Cf, you are empowered by a free market system. When you go into a shop you have the power that comes from having the freedom to keep your money and walk out if they will not or cannot provide what you want.

    Warning: a political rave follows.

    If Dave had not pointed out the high platelets the worst case scenario would have been a fatal pulmonary embolism secondary to deep vein thrombosis. This incident shows how a state/socialist health system, which has nothing to motivate it to provide the best possible care*, can be lethally incompetent.

    In New Zealand there is often no alternative to the state hospitals if you have a critical illness, and if you experience major trauma (eg from a car crash) there simply is no alternative. People are expected to entrust their lives to hospitals where the different departments cannot even agree on what the patient’s address is!

    Last year Auckland got a new community laboratory company (that’s where you go when your family doctor orders a blood test). The public were given no say in the matter and no alternatives are allowed. Even if you are willing to pay for the blood test you are not allowed to go to the competing laboratory! Unlike the former company, this new outfit does not allow doctors to graph test results over time and will not provide a copy of the test results for those patients who wish to monitor their own health problems. This is an egregious example of disempowerment by the state/socialist health care system (the last two words are used for the sake of convention, not descriptive accuracy :)).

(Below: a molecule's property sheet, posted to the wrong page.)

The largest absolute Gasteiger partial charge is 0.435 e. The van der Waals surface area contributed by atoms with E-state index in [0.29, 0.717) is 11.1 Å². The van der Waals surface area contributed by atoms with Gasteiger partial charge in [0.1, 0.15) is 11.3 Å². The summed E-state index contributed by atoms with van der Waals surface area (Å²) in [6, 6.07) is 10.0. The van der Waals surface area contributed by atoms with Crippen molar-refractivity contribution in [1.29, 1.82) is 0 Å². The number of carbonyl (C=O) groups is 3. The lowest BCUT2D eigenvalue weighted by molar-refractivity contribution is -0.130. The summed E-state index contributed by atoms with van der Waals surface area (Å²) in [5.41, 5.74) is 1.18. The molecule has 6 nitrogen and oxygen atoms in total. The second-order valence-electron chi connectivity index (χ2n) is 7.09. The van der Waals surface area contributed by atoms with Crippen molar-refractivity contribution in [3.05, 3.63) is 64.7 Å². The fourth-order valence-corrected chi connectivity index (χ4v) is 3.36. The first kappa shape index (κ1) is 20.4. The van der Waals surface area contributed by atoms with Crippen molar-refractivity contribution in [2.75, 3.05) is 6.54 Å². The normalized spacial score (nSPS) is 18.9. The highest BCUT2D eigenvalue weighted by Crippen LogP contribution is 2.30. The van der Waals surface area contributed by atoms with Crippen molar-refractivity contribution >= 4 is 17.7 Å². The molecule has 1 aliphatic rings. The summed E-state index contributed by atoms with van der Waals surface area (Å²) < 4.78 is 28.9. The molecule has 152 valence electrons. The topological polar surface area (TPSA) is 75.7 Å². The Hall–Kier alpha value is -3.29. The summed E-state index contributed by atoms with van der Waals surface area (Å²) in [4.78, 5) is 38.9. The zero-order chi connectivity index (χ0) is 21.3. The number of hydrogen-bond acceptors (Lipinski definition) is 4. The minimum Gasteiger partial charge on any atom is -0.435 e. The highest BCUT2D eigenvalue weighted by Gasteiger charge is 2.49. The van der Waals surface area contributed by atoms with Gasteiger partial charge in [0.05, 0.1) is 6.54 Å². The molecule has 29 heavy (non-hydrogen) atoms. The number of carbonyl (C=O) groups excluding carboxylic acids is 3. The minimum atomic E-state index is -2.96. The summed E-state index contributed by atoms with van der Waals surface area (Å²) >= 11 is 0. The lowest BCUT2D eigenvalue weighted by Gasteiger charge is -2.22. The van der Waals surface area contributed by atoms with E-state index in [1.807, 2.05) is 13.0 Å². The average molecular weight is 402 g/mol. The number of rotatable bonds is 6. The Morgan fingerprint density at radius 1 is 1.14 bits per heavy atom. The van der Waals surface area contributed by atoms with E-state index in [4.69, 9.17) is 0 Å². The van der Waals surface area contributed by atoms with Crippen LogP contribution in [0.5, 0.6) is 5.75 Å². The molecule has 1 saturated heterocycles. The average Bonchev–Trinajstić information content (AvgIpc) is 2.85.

What we need is freedom of choice when it comes to health care. Then people will be able to vote with their feet and their wallets when a hospital is lethally incompetent, and only then will such hospitals be motivated to improve their standard of service. Only then will we have laboratories that will provide what patients want and need. Only then will patients be able to properly do their job, which, as Tarnya says, is to get their health back.

    *individuals within the system may be personally motivated to provide the best possible care, but that is something else entirely and my personal observation is that such people are hampered in their efforts by the system.

    Mandeno Moments

    January 18, 2010 at 6:57 am

  2. Hi Dave,
    I hope you are coping well. I was reading up on health things and noticed on a site talking about how vitamins are not as helpful as people thought. It says “Popping certain kinds of antioxidant pills can feed latent cancers growing in the body, for instance, and reduce the effectiveness of chemotherapy.” So I wondered if you were taking antioxidants and vitamins? You can read that quote on the 6th paragraph on this site.

    Craig Blaxall

    Craig Blaxall

    January 19, 2010 at 12:05 am

    • Thanks Craig,
      I have read that too elsewhere
      “While it is likely (although not proved) that excellent nutrition strengthens the immune system and other defense mechanisms in such a way as to lower the probability of contracting cancer, it is clear that, once cancer has established itself, excellent nutrition leads to its accelerated growth. This may not be true of all cancers, but it is likely to be true of a large fraction of them.”


      January 19, 2010 at 7:41 am